Laparoscopic Gastric Sleeve Reduction
The laparoscopic sleeve gastrectomy is a bariatric procedure in which the surgeon removes approximately 85% of the stomach, shaping the remaining stomach into a tube or “sleeve”. It can be used as a first stage operation prior to a gastric bypass or as a definite procedure.
What are the advantages of the Laparoscopic Sleeve Gastrectomy?
During the laparoscopic gastric sleeve the nerves of the stomach and the outlet valve (pylorus) are not altered, preserving the function of the stomach. Other advantages:
- The rest of the gastrointestinal tract anatomy is not altered, so the food ingested follows the normal course. This results in less chance of developing lack of vitamins and minerals and eliminates dumping syndrome.
- The procedure decreases significantly the hunger by removing the part of the stomach that produces the main stimulating hormones.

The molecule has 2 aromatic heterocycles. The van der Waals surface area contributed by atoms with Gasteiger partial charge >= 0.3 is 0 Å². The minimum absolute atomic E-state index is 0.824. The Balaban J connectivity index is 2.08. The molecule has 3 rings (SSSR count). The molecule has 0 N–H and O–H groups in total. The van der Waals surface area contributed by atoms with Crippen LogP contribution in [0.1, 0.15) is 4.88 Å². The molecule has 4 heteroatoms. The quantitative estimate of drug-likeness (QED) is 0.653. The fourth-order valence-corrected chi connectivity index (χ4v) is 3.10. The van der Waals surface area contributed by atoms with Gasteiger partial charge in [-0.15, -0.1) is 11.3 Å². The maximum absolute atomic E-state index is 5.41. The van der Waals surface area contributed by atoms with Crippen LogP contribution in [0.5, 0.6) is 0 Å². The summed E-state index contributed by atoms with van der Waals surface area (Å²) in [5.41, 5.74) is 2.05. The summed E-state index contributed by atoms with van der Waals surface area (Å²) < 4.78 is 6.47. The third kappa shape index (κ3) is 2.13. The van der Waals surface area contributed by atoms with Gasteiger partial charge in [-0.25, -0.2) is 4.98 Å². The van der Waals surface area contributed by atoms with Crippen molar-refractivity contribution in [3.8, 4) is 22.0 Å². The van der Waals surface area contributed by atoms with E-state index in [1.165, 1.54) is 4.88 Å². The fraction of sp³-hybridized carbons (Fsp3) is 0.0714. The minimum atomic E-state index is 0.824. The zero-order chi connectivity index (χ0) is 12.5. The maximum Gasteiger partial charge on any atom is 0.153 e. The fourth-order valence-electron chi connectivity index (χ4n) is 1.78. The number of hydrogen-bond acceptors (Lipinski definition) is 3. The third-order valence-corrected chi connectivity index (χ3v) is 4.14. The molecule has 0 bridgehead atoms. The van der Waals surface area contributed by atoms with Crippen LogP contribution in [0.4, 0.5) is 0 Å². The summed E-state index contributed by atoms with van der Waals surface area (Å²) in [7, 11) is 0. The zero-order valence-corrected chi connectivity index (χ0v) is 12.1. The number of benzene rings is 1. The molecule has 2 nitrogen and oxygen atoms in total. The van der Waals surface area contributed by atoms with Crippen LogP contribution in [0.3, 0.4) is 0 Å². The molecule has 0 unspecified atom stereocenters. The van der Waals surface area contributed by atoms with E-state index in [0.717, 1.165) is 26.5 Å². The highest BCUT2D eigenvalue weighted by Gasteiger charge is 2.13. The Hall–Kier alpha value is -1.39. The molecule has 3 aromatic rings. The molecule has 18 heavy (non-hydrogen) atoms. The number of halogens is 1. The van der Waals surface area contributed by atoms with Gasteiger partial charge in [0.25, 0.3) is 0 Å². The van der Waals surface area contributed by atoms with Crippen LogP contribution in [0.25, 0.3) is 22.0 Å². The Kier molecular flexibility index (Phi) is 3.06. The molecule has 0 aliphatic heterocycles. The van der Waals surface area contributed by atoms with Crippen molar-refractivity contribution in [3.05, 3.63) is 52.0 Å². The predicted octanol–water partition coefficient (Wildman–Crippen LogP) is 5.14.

- Minimize the chance of developing ulcers.
- Fewer office visits that the Lap Band, since there is no need for band size adjustments.
How is the Laparoscopic Sleeve Gastrectomy performed?
In the laparoscopic sleeve gastrectomy the stomach is divided along its vertical length in order to create a slender pouch. The excess stomach is removed. The purpose is to limit the amount of food ingested at any give time (restrictive operation), without altering the normal absorption of the vitamins and minerals.
How is a laparoscopic procedure performed?
Just like for the Roux-en-Y gastric bypass, and the adjustable gastric band, the procedure is conducted in a minimally invasive fashion thru several small incisions (laparoscopically). As in the laparoscopic gastric bypass, harmless gas, camera (laparoscope) and instruments are utilized.
Who is a good candidate for this procedure?
The procedure is particularly indicated for patients who are at high medical risk for bypass procedures, have very high BMI, or complex surgical history. Patients interested in the gastric banding procedure may also want to consider the sleeve gastrectomy to avoid the potential risks of a foreign body.